Four years ago when I first saw this old elm tree, I thought I could live with it. It was at the end of the property line and was blocking the morning sun, but my new garden still got more than six hours of sunshine and was very productive. Then one windy day the power line that was too close to the branch ignited and the down line started a fire that burn the wooden fence. Avista, the power company, trimmed and removed some of the branches, but would not cut the whole tree down.
This tree was more than 75 feet tall. Tall enough to hit our bedroom if it falls down, making it dangerous to keep. Then last year, I was wondering why my three-year-old kitchen garden can't seems to get enough water and nutrients. My veggies looked kind of anemic and were not very productive. I thought that maybe I just didn't have enough compost material. I was relying on my huge compost pit to keep my veggie garden organic. Or did I simply under estimated the tree's ability to reach and extract nutrients and water from its surrounding?
One day I decided to move a raise bed that was at least 45 feet from the tree, and could not believed how much new roots the old tree have crawling underneath. It was amazing considering that I did not till the ground when I built the raised bed. I was following the "lasagna" method and just covered the grass with card board and newspaper and add compost and top soil. But after 2 years the tree's massive root system took over. No wonder my plants were suffering from malnutrition and dehydration. The big old tree was acting like a big bully and was stealing their food and water.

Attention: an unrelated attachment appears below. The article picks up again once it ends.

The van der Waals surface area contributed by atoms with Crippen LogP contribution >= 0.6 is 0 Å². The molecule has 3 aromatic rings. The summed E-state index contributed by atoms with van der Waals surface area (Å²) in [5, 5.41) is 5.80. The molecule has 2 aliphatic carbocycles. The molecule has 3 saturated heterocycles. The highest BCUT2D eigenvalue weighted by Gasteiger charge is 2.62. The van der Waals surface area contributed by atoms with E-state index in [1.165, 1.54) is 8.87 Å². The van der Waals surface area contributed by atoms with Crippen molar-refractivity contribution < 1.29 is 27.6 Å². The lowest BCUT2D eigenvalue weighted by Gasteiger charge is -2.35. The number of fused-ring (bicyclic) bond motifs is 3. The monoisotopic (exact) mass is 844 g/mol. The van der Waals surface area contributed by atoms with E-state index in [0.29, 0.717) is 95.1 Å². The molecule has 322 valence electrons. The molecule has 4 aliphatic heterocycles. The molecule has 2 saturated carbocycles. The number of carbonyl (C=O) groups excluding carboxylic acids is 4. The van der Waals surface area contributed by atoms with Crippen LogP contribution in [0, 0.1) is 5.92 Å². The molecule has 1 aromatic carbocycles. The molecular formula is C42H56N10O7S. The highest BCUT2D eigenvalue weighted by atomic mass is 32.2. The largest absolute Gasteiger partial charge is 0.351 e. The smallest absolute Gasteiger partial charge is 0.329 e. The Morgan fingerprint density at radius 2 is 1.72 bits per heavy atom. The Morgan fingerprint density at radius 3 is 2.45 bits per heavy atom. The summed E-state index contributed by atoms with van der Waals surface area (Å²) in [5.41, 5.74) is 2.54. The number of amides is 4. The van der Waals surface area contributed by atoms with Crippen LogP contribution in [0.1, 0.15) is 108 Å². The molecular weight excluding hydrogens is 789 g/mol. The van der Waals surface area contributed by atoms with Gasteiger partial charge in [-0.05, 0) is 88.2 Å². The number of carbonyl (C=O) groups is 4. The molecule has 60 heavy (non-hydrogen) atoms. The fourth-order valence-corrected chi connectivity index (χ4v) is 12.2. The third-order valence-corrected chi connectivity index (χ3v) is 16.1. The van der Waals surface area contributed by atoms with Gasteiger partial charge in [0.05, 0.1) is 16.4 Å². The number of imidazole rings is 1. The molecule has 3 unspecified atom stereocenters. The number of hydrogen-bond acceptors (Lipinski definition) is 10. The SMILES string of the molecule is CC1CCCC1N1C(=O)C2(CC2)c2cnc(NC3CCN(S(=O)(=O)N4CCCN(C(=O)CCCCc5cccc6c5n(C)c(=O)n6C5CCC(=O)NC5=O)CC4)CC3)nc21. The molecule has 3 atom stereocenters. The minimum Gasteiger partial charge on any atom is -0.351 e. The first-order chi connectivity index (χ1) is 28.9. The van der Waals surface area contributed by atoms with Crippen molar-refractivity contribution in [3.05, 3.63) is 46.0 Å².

So last spring we decided to get rid of the tree.
The most honest and affordable arborist in eastern Washington and northern Idaho area. No joke. One bidder thought we were disparate enough to tackle a second mortgage just to get rid of the darn tree. He probably didn't have the means but if we have the money, he'll find a way. Only Affordable Arborist told us he can't do it because he doesn't have a professional tree climber and topper, then put in an honest bid when he hired one.
The professional tree climber
And his safety gears and equipments.
Getting started. One branch at a time. This section was the most dangerous part of the whole tree. It was directly on top of the power line.
Each branch was tied before it was cut and two guys on the ground used the rope to guide the fall away from the line. It was quite a system of know how and coordination.
Well Hello Sunshine!
And off to the ground it goes. A few feet at a time.
And here comes the big one.